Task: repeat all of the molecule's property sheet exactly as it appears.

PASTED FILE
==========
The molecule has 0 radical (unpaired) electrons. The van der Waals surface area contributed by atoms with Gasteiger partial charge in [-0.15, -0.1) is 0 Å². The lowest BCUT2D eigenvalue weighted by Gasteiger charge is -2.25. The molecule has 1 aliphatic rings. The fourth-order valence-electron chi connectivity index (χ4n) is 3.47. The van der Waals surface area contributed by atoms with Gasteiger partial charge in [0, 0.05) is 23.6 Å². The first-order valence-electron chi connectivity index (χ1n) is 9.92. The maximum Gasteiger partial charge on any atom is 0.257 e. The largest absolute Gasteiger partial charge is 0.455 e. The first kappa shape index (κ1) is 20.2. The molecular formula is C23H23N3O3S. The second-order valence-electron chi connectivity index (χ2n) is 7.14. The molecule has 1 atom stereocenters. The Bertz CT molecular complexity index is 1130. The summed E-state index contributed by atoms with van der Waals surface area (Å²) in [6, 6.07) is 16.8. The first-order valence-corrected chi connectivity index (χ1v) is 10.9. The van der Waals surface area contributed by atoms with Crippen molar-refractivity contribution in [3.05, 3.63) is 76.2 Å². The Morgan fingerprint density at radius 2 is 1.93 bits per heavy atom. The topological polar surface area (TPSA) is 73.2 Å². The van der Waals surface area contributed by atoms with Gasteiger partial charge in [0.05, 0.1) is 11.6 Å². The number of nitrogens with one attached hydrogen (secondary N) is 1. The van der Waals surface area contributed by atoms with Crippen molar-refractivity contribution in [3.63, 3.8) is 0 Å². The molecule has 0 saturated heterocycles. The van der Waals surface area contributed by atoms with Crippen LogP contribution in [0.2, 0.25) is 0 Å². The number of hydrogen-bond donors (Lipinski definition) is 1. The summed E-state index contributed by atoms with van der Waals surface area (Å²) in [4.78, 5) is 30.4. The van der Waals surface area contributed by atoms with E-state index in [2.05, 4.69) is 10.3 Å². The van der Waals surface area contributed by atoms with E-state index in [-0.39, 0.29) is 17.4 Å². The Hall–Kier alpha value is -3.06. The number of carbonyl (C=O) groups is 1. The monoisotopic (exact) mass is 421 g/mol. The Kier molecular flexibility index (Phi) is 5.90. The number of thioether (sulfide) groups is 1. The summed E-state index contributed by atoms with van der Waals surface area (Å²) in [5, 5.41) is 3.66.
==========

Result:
The molecule has 0 radical (unpaired) electrons. The van der Waals surface area contributed by atoms with Gasteiger partial charge in [-0.15, -0.1) is 0 Å². The lowest BCUT2D eigenvalue weighted by Gasteiger charge is -2.25. The molecule has 1 aliphatic rings. The fourth-order valence-electron chi connectivity index (χ4n) is 3.47. The van der Waals surface area contributed by atoms with Gasteiger partial charge in [0, 0.05) is 23.6 Å². The first-order valence-electron chi connectivity index (χ1n) is 9.92. The maximum Gasteiger partial charge on any atom is 0.257 e. The largest absolute Gasteiger partial charge is 0.455 e. The first kappa shape index (κ1) is 20.2. The molecular formula is C23H23N3O3S. The second-order valence-electron chi connectivity index (χ2n) is 7.14. The molecule has 1 atom stereocenters. The Bertz CT molecular complexity index is 1130. The summed E-state index contributed by atoms with van der Waals surface area (Å²) in [6, 6.07) is 16.8. The first-order valence-corrected chi connectivity index (χ1v) is 10.9. The van der Waals surface area contributed by atoms with Crippen molar-refractivity contribution in [3.05, 3.63) is 76.2 Å². The Morgan fingerprint density at radius 2 is 1.93 bits per heavy atom. The topological polar surface area (TPSA) is 73.2 Å². The van der Waals surface area contributed by atoms with Gasteiger partial charge in [0.05, 0.1) is 11.6 Å². The number of nitrogens with one attached hydrogen (secondary N) is 1. The van der Waals surface area contributed by atoms with Crippen molar-refractivity contribution in [3.63, 3.8) is 0 Å². The molecule has 0 saturated heterocycles. The van der Waals surface area contributed by atoms with Crippen LogP contribution in [0.2, 0.25) is 0 Å². The number of hydrogen-bond donors (Lipinski definition) is 1. The summed E-state index contributed by atoms with van der Waals surface area (Å²) in [4.78, 5) is 30.4. The van der Waals surface area contributed by atoms with E-state index in [2.05, 4.69) is 10.3 Å². The van der Waals surface area contributed by atoms with E-state index in [-0.39, 0.29) is 17.4 Å². The Hall–Kier alpha value is -3.06. The number of carbonyl (C=O) groups is 1. The monoisotopic (exact) mass is 421 g/mol. The Kier molecular flexibility index (Phi) is 5.90. The number of thioether (sulfide) groups is 1. The summed E-state index contributed by atoms with van der Waals surface area (Å²) in [5, 5.41) is 3.66.